Dark Sector tells the story of the ludicrously named Hayden Tenno, a US government murderer dispatched to a small town somewhere in the former Soviet Union to kill his former teammates, who have decided to take their murdering freelance. His mission is complicated when, at the end of the first mission, he's injected with an alien virus, transforming the game from a third-person shooter into a third person disc-thrower.
Given that the game's roughly six-hour running time consists of nothing but combat, I was glad to see that so much work had clearly been put into the shooting engine. Dark Sector could be offered as a Master Class in utterly competent videogame design. There's a decent cover system to keep the player from getting shot too frequently, fatal headshots to reward the accurate gamer, and instant-kill melee techniques to keep things from getting bogged down in close combat situations. It joins Uncharted as one of the post Gears of War games whose core gameplay is tuned so close to perfection that it needn't even be discussed—there is nothing wrong with the combat. What more can I say?
The game's big innovation is the Glaive, and it's as unmitigated a success as the rest of the game. At first what the game asks of the player—aiming and firing two different projectile weapons at the same time—seems extremely daunting, but the controls are so tight and intuitive that tossing blades between barrages of gunfire very quickly becomes second nature. What makes this mechanic so special is just how well the little details work. When executing a 'power throw', the targeting reticle changes shape to tip the player to when the disc is ready to toss. After using it a few times I noticed that the controller shook just as I was supposed to let go of the button. It's a great little tactile detail that pulls the player further into the game, and makes them feel like they're really participating in the severings and bifurcations.
The game also does a great job of meting out special abilities over its entire length. First it's the Glaive, then the ability to slow down time and alter a throw's course in mid-flight. In almost all of the game's ten levels some kind of new ability is unlocked as the virus winds its way through Hayden's bloodstream. Every ability has an immediate, practical use, from force field and invisibility down to the somewhat clichéd elemental manipulation. With this power the player can charge their Glaive with fire, ice, or electricity, and then use that charge to either solve environmental puzzles or kill enemies in visually interesting ways. Sure, getting ice and fire powers is a game feature as old as the hills, but it's not just design laziness that accounts for their frequent appearance—it's there because it works; setting people on fire or turning them into statues and then smashing them are fun, borderline unsettling things to do, and resonant enough ideas that overuse through the years hasn't robbed them of their power.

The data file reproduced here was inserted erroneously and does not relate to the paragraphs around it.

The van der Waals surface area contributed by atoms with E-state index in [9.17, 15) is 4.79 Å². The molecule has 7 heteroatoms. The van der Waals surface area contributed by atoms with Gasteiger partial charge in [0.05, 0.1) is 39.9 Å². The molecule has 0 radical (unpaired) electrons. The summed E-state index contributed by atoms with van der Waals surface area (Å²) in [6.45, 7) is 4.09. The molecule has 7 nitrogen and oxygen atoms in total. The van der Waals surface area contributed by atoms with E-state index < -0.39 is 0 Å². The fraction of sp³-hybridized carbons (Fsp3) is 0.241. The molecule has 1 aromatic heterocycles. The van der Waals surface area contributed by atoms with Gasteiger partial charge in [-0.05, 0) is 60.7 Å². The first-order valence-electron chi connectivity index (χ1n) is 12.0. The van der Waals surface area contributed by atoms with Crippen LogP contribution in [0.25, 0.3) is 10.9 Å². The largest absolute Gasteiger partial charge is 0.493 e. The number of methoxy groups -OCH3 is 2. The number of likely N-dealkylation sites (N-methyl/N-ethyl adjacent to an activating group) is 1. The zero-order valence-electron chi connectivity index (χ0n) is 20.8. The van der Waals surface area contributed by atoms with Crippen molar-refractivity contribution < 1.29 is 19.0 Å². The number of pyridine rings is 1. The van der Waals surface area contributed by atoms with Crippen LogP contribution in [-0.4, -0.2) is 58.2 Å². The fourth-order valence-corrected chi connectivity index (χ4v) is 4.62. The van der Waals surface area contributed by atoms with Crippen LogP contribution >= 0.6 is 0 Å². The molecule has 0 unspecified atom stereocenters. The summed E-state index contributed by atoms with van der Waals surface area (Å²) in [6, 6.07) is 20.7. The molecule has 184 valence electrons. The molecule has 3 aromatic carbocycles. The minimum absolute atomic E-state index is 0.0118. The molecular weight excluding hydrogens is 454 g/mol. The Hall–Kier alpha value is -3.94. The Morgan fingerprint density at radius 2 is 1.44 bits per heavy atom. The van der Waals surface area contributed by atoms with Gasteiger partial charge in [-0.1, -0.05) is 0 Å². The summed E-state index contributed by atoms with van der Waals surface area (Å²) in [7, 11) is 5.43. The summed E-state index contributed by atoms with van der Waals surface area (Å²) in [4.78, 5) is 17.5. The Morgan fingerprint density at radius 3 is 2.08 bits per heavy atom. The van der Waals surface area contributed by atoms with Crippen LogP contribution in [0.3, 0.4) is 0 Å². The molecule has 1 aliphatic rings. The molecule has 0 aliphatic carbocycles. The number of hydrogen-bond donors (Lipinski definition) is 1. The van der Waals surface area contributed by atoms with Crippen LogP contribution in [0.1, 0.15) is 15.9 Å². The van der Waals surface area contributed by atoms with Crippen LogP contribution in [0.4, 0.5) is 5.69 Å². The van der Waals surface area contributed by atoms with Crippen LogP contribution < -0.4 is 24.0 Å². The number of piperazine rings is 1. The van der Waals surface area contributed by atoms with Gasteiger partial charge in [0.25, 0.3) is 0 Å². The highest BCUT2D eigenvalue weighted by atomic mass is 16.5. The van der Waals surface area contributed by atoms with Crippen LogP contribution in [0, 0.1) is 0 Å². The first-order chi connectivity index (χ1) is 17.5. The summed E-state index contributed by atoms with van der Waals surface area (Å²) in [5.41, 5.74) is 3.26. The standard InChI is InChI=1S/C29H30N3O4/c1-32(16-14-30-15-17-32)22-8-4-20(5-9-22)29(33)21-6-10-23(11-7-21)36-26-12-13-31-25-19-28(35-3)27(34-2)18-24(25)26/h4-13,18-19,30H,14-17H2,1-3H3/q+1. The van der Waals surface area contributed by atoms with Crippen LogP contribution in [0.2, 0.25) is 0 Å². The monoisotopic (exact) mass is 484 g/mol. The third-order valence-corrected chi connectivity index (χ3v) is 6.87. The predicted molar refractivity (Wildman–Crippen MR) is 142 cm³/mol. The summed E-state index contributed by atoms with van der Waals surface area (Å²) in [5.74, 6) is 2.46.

Everything's fine on the enemy front, as well. Through the course of the game the player is matched up against two distinct families of opponents, the villagers who have been turned into monsters by the virus, and the government soldiers there to clean things up (by killing absolutely everyone). In a fun note, the game takes place over a couple of days, and the enemies' difficulty scales up naturally with the passage of time, rather than just because the player is further along an arbitrary path. The story layers in the idea that the alien virus is constantly evolving, granting its infectees new abilities, explaining the fact that both the player and the enemies get gradually more powerful. The increased governmental presence makes sense in this light as well—it first it seems like the operation will just require soldiers to gun down civilians, but when things are going badly, they break out the shock troops and power armour.
This is the part of the review where I would normally talk about the game's flaws, but it doesn't have any to speak of. At just over six hours it's a little short for an action game, but it's a great ride for those six hours, and I don't think I'm alone in prizing never being bored over raw longevity. The only real design flaw I can point to is one terrible Boss fight. While most of the game's Boss fights are traditional enough, this unspeakably frustrating monster can only be harmed after it performs a specific move, which it almost never performs. The combat in the rest of the game is so good that I was shocked to find myself having Dead to Rights flashbacks 3/4s of the way through. The final boss shouldn't feel like a welcome relief because the previous fight was so badly designed.
Dark Sector brings only one new development to third-person shooters. Of course, the Glaive is such an entertaining weapon that it really is worth building an entire game around. What really impressed me about the game, though, was how well designed everything surrounding that innovation was. The great level design, intense combat setpieces, and the incredibly depressing design aesthetic are all top-notch. It's a prime example of great execution elevating a tired premise. A cursory look at the plot, Special Forces Guy vs. Mutants, might lead the average gamer to think they've played it before, and they probably have—it just wasn't this great before.
Disclaimer: This review is based on the Xbox 360 version of the game.